• If needed, plant disease-resistant varieties. Certain areas and seasons may be highly prone to specific diseases such as powdery mildew and bacterial wilt. Additionally, nearby growing areas may spread diseases by wind or water making it even harder to manage. If your growing area is known for a specific disease you can buy or exchange seeds that confer resistance to a specific disease. When a plant already has resistance in its plant immune system this means it will be able to fight off the disease with little or no pesticides. For instance, ‘Verona’ (Organic F1 Tomato Seed) has disease resistance to Fusarium wilt (race 1), Verticillium wilt, and Early blight. In this case, you will have to look out for other tomato diseases such as root-knot nematodes. Check out Disease Resistant Vegetable Varieties for more information.

  • Use row covers to prevent pests. When planting any crops that are susceptible to insects, throw on some row cover (also called insect netting)! Row covers provide a physical barrier to prevent insects from coming in contact with your plant. It can protect against cabbage moths, leaf miners, beetles, cabbage loopers, flea beetles and so much more. There are different types of row covers, so they can also protect against frost, cold, and wind. Put the row cover immediately before plants emerge or right after plants are transplanted. Depending on your growing area you may or may not want to use hoops. For instance in places prone to hail you should use hoops to prevent damage to crops. Remember to support your local agriculture store when buying these materials. Check this extension factsheet for more information about row covers.

Row covers.
  • Apply preventive pesticides. Pesticides can be synthetic or organic. Agroecological or organic pesticides usually derive from substances in nature that can be used to control pests. This includes products that come from plants, minerals, and microorganisms. Remember that even though organic pesticides come from a natural source they are in much higher concentrations than they are found in nature. On the other hand, synthetic pesticides are inorganic products that do not contain the element carbon. Both organic and synthetic pesticides are formulated to kill pests products so while organic pesticides are usually less toxic than their synthetic counterparts that doesn’t mean they are safe or won’t cause environmental harm. In some cases, a large amount of organic pesticides is needed to control a pest that may be controlled with a much smaller amount of synthetic pesticides. For these reasons, I would recommend doing the research before making or buying any product to make sure it has been university tested for its efficacy, toxicity, and environmental effects. Check out this resource to understand how to select and use organic pesticides. I also recommend reading this short article to understand the difference between organic, synthetic, natural, and chemical pesticides.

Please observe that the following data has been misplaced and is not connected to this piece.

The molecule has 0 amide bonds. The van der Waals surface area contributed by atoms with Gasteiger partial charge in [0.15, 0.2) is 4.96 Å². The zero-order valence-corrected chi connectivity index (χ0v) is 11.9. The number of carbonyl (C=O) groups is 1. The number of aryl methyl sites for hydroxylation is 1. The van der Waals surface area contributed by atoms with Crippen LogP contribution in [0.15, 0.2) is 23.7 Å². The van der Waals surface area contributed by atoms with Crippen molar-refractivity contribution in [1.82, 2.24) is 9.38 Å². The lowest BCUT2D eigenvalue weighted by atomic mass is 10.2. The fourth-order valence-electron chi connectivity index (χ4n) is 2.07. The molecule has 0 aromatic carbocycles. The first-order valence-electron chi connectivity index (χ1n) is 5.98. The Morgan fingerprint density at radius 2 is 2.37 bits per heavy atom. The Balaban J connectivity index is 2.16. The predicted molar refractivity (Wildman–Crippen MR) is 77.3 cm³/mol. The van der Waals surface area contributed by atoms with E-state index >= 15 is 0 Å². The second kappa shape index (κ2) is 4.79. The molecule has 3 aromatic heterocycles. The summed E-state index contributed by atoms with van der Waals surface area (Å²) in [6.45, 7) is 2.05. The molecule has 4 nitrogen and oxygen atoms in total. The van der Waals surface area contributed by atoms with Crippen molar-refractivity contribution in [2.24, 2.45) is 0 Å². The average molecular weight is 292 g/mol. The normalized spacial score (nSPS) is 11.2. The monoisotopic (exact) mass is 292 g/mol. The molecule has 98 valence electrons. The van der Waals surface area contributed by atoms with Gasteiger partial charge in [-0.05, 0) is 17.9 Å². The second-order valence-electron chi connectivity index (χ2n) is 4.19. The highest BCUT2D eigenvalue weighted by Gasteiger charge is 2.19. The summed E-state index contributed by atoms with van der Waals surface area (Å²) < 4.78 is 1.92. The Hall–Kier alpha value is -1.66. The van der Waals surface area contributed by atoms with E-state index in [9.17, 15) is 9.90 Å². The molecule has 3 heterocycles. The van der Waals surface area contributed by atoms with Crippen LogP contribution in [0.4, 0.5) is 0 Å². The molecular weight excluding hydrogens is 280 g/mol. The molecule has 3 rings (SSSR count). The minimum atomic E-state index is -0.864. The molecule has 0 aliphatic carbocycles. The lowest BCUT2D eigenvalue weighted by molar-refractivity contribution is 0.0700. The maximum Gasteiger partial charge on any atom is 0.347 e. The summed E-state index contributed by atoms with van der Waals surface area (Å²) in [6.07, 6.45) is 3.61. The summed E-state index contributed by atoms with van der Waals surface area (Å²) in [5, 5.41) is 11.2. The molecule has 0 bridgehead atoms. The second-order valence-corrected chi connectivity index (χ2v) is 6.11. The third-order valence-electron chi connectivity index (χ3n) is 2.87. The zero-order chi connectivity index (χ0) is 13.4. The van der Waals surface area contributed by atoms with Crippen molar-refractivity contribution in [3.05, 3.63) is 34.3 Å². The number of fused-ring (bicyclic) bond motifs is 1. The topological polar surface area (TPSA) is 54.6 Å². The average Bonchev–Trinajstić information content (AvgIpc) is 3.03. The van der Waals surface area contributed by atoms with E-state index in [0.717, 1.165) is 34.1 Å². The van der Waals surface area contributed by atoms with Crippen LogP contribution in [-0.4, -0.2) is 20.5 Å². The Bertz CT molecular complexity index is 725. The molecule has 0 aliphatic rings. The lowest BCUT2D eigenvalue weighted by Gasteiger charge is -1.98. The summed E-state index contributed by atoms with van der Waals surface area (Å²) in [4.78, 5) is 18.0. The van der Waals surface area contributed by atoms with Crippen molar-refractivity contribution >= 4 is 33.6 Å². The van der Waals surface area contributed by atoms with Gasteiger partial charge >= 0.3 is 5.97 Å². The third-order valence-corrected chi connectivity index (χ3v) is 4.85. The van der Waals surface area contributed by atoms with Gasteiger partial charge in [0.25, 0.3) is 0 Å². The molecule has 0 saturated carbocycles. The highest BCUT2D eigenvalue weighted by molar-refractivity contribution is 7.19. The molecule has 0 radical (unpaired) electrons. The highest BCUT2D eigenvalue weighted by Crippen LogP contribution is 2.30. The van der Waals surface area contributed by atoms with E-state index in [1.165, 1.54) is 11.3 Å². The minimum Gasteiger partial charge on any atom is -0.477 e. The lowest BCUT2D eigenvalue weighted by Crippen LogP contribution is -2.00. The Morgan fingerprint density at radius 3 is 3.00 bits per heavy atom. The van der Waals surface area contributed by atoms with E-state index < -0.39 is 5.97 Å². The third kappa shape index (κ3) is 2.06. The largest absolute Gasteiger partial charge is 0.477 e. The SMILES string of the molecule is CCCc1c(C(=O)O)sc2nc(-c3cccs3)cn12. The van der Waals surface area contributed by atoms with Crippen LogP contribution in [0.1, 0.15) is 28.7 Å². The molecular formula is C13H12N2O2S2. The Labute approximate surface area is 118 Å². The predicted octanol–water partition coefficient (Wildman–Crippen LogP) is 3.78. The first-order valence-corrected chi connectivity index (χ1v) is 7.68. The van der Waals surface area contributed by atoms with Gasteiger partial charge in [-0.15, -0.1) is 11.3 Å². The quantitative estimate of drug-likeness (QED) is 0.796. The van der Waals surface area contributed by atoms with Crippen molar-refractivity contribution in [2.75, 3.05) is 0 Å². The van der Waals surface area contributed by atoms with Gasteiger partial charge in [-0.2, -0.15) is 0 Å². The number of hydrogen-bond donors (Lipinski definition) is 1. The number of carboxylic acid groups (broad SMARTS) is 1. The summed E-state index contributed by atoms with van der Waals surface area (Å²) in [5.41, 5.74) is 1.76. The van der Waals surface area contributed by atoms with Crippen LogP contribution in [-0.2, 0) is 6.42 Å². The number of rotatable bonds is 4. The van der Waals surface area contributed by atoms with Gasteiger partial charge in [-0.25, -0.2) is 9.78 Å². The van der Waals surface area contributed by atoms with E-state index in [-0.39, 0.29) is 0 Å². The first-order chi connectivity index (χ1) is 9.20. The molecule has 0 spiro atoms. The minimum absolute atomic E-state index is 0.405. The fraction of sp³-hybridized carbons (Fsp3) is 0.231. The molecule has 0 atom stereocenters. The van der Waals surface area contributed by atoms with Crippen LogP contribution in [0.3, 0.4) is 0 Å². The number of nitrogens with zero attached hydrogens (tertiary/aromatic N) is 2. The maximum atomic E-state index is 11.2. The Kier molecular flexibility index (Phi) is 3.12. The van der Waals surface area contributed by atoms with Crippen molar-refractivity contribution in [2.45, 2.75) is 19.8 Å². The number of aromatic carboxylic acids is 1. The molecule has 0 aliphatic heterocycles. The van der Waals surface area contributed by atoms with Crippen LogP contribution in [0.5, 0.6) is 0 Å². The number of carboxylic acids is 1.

• Finally, always keeping a watchful eye. This means always monitor your plants for any signs or symptoms of diseases or pests. If you catch the pests or disease early, it will be much easier to manage because you can stop it from spreading to other plants. What I like doing is using sticky yellow traps at the farm. One way to monitor is to put yellow sticky traps around your growing space. You can observe certain pests (i.e. aphids and thrips) and see your sprays or deterrents are working. If you’d like to make your own sticky trap you can use a piece of yellow paper and place tape with the sticky side facing the air. Use this extension fact sheet to diagnose which insect you find in the sticky trap.

Sticky yellow traps for monitoring insect pests.

Stick around because part 2 will be available in a few days! Part 2 will provide you with great recommendations about increasing beneficial insects/microbes and improving the health of your soil.